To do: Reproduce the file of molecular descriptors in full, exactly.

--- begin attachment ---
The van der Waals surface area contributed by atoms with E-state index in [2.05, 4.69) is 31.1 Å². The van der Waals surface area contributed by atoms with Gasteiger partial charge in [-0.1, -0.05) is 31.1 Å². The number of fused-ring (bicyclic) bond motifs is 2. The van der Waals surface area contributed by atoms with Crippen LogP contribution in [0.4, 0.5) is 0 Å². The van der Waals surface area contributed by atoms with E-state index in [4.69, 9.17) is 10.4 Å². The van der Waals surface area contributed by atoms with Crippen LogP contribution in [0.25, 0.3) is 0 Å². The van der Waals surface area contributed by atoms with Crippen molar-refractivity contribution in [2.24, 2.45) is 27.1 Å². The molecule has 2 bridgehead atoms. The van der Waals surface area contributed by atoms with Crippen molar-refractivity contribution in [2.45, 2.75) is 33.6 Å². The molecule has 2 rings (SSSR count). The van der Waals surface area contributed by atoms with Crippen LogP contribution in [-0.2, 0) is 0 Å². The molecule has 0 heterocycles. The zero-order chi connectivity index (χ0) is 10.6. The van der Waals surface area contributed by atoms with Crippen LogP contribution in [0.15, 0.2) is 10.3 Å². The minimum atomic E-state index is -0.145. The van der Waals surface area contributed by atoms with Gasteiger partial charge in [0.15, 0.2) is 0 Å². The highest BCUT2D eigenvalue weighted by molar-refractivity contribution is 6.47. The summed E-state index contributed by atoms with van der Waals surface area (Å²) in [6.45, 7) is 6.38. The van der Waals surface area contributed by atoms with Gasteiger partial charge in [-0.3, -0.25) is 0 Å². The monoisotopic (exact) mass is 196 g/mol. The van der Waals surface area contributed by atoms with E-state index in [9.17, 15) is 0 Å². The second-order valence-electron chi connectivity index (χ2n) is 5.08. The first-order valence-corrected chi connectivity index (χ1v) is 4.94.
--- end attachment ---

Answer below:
The van der Waals surface area contributed by atoms with E-state index in [2.05, 4.69) is 31.1 Å². The van der Waals surface area contributed by atoms with Gasteiger partial charge in [-0.1, -0.05) is 31.1 Å². The number of fused-ring (bicyclic) bond motifs is 2. The van der Waals surface area contributed by atoms with Crippen LogP contribution in [0.4, 0.5) is 0 Å². The van der Waals surface area contributed by atoms with E-state index in [4.69, 9.17) is 10.4 Å². The van der Waals surface area contributed by atoms with Crippen LogP contribution in [0.25, 0.3) is 0 Å². The van der Waals surface area contributed by atoms with Crippen molar-refractivity contribution in [2.24, 2.45) is 27.1 Å². The molecule has 2 bridgehead atoms. The van der Waals surface area contributed by atoms with Crippen molar-refractivity contribution in [2.45, 2.75) is 33.6 Å². The molecule has 2 rings (SSSR count). The van der Waals surface area contributed by atoms with Crippen LogP contribution in [-0.2, 0) is 0 Å². The molecule has 0 heterocycles. The zero-order chi connectivity index (χ0) is 10.6. The van der Waals surface area contributed by atoms with Crippen LogP contribution in [0.15, 0.2) is 10.3 Å². The minimum atomic E-state index is -0.145. The van der Waals surface area contributed by atoms with Gasteiger partial charge in [0.15, 0.2) is 0 Å². The highest BCUT2D eigenvalue weighted by molar-refractivity contribution is 6.47. The summed E-state index contributed by atoms with van der Waals surface area (Å²) in [6.45, 7) is 6.38. The van der Waals surface area contributed by atoms with Gasteiger partial charge in [-0.3, -0.25) is 0 Å². The monoisotopic (exact) mass is 196 g/mol. The van der Waals surface area contributed by atoms with E-state index in [9.17, 15) is 0 Å². The second-order valence-electron chi connectivity index (χ2n) is 5.08. The first-order valence-corrected chi connectivity index (χ1v) is 4.94.